In pectus excavatum, three-dimensional (3D) surface imaging provides an accurate and radiation-free alternative to computed tomography (CT) to determine severity. Yet, it does not allow for cardiac evaluation since 3D imaging solely captures the chest wall surface. The objective was to develop a 3D image-based prediction model for cardiac compression in patients evaluated for pectus excavatum. A prospective cohort study was conducted including consecutive patients referred for pectus excavatum who received a thoracic CT. Additionally, 3D images were acquired. The external pectus depth, its length, craniocaudal position, cranial slope, asymmetry, anteroposterior distance and chest width were calculated from 3D images. Together with baseline patient characteristics they were submitted to forward multivariable logistic regression to identify predictors for cardiac compression. Cardiac compression on CT was used as reference. The model's performance was depicted by the area under the receiver operating characteristic (AUROC) curve. Internal validation was performed using bootstrapping. Sixty-one patients were included of whom 41 had cardiac compression on CT. A combination of the 3D image derived external pectus depth and external anteroposterior distance was identified as predictive for cardiac compression, yielding an AUROC of 0.935 (95% confidence interval [CI]: 0.878–0.992) with an optimism of 0.006. In a second model for males alone, solely the external pectus depth was identified as predictor, yielding an AUROC of 0.947 (95% CI: 0.892–1.000) with an optimism of 0.0002. We have developed two 3D image-based prediction models for cardiac compression in patients evaluated for pectus excavatum which provide an outstanding discriminatory performance between the presence and absence of cardiac compression with negligible optimism.
Abbreviations:3D (Three-dimensional), AUROC (Area under the receiver-operating characteristic), BMI (Body mass index), CI (Confidence interval), CT (Computed tomography), IQR (Interquartile range), ROC (Receiver-operating characteristic), SD (Standard deviation), VIF (Variance inflation factor)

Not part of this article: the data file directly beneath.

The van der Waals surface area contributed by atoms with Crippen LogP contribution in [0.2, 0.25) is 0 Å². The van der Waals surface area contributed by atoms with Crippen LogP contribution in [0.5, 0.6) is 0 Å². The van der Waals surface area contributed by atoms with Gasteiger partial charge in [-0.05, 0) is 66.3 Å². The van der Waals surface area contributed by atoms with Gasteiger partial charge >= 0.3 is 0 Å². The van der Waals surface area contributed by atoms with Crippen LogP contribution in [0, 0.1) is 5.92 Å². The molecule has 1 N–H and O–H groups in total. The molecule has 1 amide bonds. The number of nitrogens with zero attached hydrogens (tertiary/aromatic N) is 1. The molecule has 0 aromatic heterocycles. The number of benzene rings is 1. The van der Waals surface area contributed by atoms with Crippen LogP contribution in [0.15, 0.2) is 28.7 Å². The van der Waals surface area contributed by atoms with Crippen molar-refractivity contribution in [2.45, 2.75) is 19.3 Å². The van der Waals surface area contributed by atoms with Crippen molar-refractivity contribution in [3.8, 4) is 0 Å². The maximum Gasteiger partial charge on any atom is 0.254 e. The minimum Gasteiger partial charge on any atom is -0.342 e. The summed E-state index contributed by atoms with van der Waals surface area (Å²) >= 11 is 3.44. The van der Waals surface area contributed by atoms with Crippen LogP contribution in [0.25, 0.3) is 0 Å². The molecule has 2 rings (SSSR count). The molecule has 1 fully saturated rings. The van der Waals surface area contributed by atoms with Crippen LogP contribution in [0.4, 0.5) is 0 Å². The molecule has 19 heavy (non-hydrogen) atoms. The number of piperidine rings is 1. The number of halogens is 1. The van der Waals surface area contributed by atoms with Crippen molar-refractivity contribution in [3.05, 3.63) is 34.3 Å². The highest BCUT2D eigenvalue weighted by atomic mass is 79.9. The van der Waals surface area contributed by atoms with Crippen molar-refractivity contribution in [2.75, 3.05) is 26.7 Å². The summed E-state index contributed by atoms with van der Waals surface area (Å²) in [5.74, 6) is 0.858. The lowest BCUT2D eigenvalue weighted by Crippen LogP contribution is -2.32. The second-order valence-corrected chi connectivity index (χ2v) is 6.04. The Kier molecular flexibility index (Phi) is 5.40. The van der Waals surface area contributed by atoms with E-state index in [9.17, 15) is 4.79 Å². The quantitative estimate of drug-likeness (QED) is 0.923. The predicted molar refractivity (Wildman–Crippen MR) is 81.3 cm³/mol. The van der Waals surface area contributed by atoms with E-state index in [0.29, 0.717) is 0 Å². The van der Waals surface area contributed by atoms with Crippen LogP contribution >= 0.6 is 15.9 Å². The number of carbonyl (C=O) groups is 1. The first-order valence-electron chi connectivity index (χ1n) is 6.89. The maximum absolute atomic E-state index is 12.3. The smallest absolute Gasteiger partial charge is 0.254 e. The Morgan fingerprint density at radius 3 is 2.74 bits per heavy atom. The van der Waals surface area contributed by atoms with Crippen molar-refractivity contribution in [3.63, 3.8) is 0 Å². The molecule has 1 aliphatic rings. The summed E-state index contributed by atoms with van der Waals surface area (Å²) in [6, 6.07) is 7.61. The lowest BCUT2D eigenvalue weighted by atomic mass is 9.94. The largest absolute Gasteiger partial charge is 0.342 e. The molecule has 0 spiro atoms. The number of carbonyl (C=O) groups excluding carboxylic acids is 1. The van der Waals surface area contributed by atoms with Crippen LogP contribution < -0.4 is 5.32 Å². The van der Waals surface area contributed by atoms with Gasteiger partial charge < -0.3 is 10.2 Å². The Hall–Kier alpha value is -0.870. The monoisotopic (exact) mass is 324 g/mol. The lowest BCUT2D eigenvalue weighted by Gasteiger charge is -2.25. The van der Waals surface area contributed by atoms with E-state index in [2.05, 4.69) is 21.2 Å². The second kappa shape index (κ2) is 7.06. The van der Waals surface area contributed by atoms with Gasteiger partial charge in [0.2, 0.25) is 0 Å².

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Published online: November 12, 2021
IRB: METCZ20190048, approval date: April 9, 2019.
Funding: This work was supported by the Zuyderland Research and Innovation Fund of Zuyderland Medical Center (Heerlen, the Netherlands) [2019-005].
Conflicts of Interest: None of the authors have anything to declare.
© 2021 Elsevier Inc. All rights reserved.
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- Commentary: A New Way to Gauge Pectus SeveritySeminars in Thoracic and Cardiovascular SurgeryVol. 35Issue 1
- PreviewPectus excavatum is a disorder which most thoracic surgeons will encounter at some point in their practices. The degree of cardiac compression in patients with pectus excavatum is an important measurement in assessing the need for operative repair. Typically the assessment is done using computed tomography of the chest. The widest transverse measurement of the chest is compared to the anterior-posterior distance to calculate the Haller index.1 When determining whether surgery is needed or not, it is helpful to determine how significantly the heart is being compressed.
- Commentary: Challenges of 3D Surface Image-based Prediction Models for Pectus ExcavatumSeminars in Thoracic and Cardiovascular SurgeryVol. 35Issue 1
- PreviewSince 1987, the Haller index has been the gold standard for determining the need for surgical intervention in patients with pectus excavatum.1 However, this requires performing computed tomography (CT) scan with ionizing radiation in an adolescent and young adult population which has potential long-term ramifications.2,3 Daemen and colleagues 4 seek to eliminate these risks by providing a radiation-free alternative with the use of 3D surface imaging prediction models to evaluate for the presence of cardiac compression and ultimately identify patients in need of surgical intervention.